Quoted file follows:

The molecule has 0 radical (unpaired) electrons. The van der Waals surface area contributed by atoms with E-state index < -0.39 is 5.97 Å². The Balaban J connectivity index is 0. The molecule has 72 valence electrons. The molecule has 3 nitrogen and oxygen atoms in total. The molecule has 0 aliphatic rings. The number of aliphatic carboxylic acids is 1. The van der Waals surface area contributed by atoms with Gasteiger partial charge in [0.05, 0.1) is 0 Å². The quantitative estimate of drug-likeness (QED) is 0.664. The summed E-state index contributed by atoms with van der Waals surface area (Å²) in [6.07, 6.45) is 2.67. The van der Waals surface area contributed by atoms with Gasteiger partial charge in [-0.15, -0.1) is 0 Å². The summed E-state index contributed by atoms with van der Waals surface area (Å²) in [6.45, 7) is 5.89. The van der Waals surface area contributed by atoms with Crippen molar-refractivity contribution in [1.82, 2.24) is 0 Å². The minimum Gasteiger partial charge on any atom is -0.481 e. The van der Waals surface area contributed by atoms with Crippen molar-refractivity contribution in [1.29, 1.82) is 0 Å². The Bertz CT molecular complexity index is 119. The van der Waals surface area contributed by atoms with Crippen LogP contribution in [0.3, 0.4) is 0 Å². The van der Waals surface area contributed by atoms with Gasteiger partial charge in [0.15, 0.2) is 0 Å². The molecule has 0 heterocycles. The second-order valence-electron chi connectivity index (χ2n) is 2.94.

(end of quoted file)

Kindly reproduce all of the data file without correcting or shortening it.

The molecule has 0 radical (unpaired) electrons. The van der Waals surface area contributed by atoms with E-state index < -0.39 is 5.97 Å². The Balaban J connectivity index is 0. The molecule has 72 valence electrons. The molecule has 3 nitrogen and oxygen atoms in total. The molecule has 0 aliphatic rings. The number of aliphatic carboxylic acids is 1. The van der Waals surface area contributed by atoms with Gasteiger partial charge in [0.05, 0.1) is 0 Å². The quantitative estimate of drug-likeness (QED) is 0.664. The summed E-state index contributed by atoms with van der Waals surface area (Å²) in [6.07, 6.45) is 2.67. The van der Waals surface area contributed by atoms with Gasteiger partial charge in [-0.15, -0.1) is 0 Å². The summed E-state index contributed by atoms with van der Waals surface area (Å²) in [6.45, 7) is 5.89. The van der Waals surface area contributed by atoms with Crippen molar-refractivity contribution in [1.82, 2.24) is 0 Å². The minimum Gasteiger partial charge on any atom is -0.481 e. The van der Waals surface area contributed by atoms with Crippen molar-refractivity contribution in [1.29, 1.82) is 0 Å². The Bertz CT molecular complexity index is 119. The van der Waals surface area contributed by atoms with Crippen LogP contribution in [0.3, 0.4) is 0 Å². The van der Waals surface area contributed by atoms with Gasteiger partial charge in [0.15, 0.2) is 0 Å². The molecule has 0 heterocycles. The second-order valence-electron chi connectivity index (χ2n) is 2.94.